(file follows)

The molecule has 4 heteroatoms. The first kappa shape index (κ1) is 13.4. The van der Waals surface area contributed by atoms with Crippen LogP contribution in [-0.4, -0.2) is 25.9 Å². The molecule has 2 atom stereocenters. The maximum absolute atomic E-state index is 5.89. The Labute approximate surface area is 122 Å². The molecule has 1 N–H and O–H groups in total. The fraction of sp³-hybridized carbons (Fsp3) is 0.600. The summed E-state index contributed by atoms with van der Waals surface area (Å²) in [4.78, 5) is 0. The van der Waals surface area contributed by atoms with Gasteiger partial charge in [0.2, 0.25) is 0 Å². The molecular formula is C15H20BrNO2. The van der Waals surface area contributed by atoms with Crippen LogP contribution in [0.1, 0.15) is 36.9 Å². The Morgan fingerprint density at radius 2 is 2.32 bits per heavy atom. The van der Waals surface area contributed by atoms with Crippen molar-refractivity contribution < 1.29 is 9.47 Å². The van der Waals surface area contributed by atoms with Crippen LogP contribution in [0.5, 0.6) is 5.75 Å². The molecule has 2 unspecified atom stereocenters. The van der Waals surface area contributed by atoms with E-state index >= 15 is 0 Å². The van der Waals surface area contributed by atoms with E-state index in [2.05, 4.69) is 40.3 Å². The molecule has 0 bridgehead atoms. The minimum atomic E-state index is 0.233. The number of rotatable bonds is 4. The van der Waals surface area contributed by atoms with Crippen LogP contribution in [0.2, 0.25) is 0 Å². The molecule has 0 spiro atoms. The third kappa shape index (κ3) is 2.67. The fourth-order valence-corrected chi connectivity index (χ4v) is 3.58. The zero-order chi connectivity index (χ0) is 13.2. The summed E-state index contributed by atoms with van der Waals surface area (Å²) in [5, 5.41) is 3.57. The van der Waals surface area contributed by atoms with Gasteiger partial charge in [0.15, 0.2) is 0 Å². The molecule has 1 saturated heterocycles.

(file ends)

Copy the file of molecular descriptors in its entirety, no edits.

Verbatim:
The molecule has 4 heteroatoms. The first kappa shape index (κ1) is 13.4. The van der Waals surface area contributed by atoms with Crippen LogP contribution in [-0.4, -0.2) is 25.9 Å². The molecule has 2 atom stereocenters. The maximum absolute atomic E-state index is 5.89. The Labute approximate surface area is 122 Å². The molecule has 1 N–H and O–H groups in total. The fraction of sp³-hybridized carbons (Fsp3) is 0.600. The summed E-state index contributed by atoms with van der Waals surface area (Å²) in [4.78, 5) is 0. The van der Waals surface area contributed by atoms with Gasteiger partial charge in [0.2, 0.25) is 0 Å². The molecular formula is C15H20BrNO2. The van der Waals surface area contributed by atoms with Crippen LogP contribution in [0.1, 0.15) is 36.9 Å². The Morgan fingerprint density at radius 2 is 2.32 bits per heavy atom. The van der Waals surface area contributed by atoms with Crippen molar-refractivity contribution < 1.29 is 9.47 Å². The van der Waals surface area contributed by atoms with Crippen LogP contribution in [0.5, 0.6) is 5.75 Å². The molecule has 2 unspecified atom stereocenters. The van der Waals surface area contributed by atoms with E-state index >= 15 is 0 Å². The van der Waals surface area contributed by atoms with E-state index in [2.05, 4.69) is 40.3 Å². The molecule has 0 bridgehead atoms. The minimum atomic E-state index is 0.233. The number of rotatable bonds is 4. The van der Waals surface area contributed by atoms with Crippen LogP contribution in [0.2, 0.25) is 0 Å². The molecule has 0 spiro atoms. The third kappa shape index (κ3) is 2.67. The fourth-order valence-corrected chi connectivity index (χ4v) is 3.58. The zero-order chi connectivity index (χ0) is 13.2. The summed E-state index contributed by atoms with van der Waals surface area (Å²) in [5, 5.41) is 3.57. The van der Waals surface area contributed by atoms with Gasteiger partial charge in [0.15, 0.2) is 0 Å². The molecule has 1 saturated heterocycles.